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End AIDS by 2030? Not at This Rate

The big buzz at this year’s International AIDS Conference is that we can end AIDS by 2030. But I have to come out and say it: If the global response looks like it does today, we’re not going to make it.

Sure, we have reason for hope. We are reaching more people than ever who are willing and able to access HIV services. Many countries are seeing infection rates drop and more people receiving treatment. We know we have the science to end the epidemic.

So, what is standing in the way of victory by 2030?

There is a consensus that—in addition to basic HIV programs like testing, circumcision, condoms, sterile needles, and methadone treatment—we need activities that support people with HIV to take up, and stick with, basic HIV programs.

Human rights programs do just that. According to UNAIDS, they should be part of every country’s response to HIV.

To safeguard the human rights of people living with HIV, we need:

  • programs to reduce stigma and discrimination;
  • HIV-related legal services;
  • efforts to monitor and reform bad laws, regulations, and policies that inhibit the fight against HIV;
  • law enforcement sensitization to the concerns of criminalized and socially excluded populations;
  • programs to reduce discrimination, violence, harmful gender norms and laws experienced by women.

Yet funding for these programs and the organizations that run them is decreasing.

Less than one percent of the $18.9 billion spent on the overall HIV response in 2012 went toward the human rights response to HIV.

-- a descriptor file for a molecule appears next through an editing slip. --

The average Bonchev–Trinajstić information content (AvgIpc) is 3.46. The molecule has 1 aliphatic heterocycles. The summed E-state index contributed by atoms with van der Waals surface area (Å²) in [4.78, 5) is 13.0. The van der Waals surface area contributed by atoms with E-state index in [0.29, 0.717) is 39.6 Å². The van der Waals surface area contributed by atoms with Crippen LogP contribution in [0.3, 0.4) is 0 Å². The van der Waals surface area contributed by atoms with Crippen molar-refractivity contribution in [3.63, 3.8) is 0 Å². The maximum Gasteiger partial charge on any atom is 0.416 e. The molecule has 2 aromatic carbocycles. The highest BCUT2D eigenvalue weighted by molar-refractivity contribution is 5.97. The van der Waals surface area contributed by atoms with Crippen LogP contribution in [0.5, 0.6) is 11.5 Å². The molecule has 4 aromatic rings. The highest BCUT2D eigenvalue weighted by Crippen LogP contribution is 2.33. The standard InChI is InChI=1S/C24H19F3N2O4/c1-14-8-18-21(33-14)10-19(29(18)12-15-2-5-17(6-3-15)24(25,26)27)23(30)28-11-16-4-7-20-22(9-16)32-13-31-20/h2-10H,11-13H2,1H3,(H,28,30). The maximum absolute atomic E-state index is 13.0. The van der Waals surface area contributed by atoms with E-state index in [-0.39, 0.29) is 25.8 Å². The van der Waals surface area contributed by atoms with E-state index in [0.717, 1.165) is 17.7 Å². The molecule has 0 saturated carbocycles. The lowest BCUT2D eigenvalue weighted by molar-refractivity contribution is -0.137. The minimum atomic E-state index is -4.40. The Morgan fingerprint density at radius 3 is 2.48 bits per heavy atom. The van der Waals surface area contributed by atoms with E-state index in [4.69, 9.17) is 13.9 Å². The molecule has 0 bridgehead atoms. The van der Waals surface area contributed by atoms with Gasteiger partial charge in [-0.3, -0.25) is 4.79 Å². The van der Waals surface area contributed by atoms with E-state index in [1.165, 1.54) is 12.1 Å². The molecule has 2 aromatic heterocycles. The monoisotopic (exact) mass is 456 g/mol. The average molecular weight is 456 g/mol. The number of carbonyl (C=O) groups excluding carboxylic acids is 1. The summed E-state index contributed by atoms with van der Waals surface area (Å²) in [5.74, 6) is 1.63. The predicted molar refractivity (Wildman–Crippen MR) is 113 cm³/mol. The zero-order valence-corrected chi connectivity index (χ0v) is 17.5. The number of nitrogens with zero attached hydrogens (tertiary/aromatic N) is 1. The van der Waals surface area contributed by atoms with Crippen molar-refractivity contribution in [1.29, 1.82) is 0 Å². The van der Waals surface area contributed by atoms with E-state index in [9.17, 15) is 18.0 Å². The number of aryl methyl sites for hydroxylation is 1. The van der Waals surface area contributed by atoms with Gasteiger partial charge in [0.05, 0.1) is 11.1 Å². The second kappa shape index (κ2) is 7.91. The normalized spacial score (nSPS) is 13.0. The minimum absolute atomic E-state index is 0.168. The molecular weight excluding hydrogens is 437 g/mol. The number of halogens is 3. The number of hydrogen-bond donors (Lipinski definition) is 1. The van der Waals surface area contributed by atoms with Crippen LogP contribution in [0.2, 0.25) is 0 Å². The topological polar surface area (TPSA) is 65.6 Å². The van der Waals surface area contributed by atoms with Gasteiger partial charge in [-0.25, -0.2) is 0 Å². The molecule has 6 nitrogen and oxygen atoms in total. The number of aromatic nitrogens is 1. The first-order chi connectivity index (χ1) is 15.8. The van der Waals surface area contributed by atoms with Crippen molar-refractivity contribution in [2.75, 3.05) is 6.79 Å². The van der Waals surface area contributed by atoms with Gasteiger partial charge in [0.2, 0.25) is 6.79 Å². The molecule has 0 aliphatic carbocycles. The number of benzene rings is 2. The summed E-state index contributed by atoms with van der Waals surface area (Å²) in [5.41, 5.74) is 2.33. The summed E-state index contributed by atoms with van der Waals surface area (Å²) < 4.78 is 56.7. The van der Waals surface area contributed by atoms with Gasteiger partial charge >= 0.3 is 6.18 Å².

Many of the rights organizations that have made progress possible in the fight against HIV are closing down or downsizing because they find it increasingly difficult to access funds for their work. These are the organizations that hold their governments accountable, take pharmaceutical companies to court, or create social movements that demand real change.

Given this, what do we need to end AIDS by 2030?

First, we need donors and governments to fully fund all critical components of the HIV response. This includes dedicated funds for the human rights programs that are key to its success.

Second, we need the Global Fund to Fight AIDS, Tuberculosis and Malaria to work with governments and civil society to realize the human rights component of its strategy. The Global Fund must stop adopting policies and practices that risk undermining human rights, such as the rapid withdrawal of funding from many middle-income countries, or proposals to introduce tiered pricing for vital medicines.

Third, we need UNAIDS to work hard with all partners to ensure that human rights programs are fully integrated into country’s national AIDS responses.

And fourth, we need to expand existing donor collaborations between HIV donors and human rights donors in order to ensure a greater funding base for this work.

Without these changes the 2030 goal will only be empty talk. And we will continue to leave millions of people behind.

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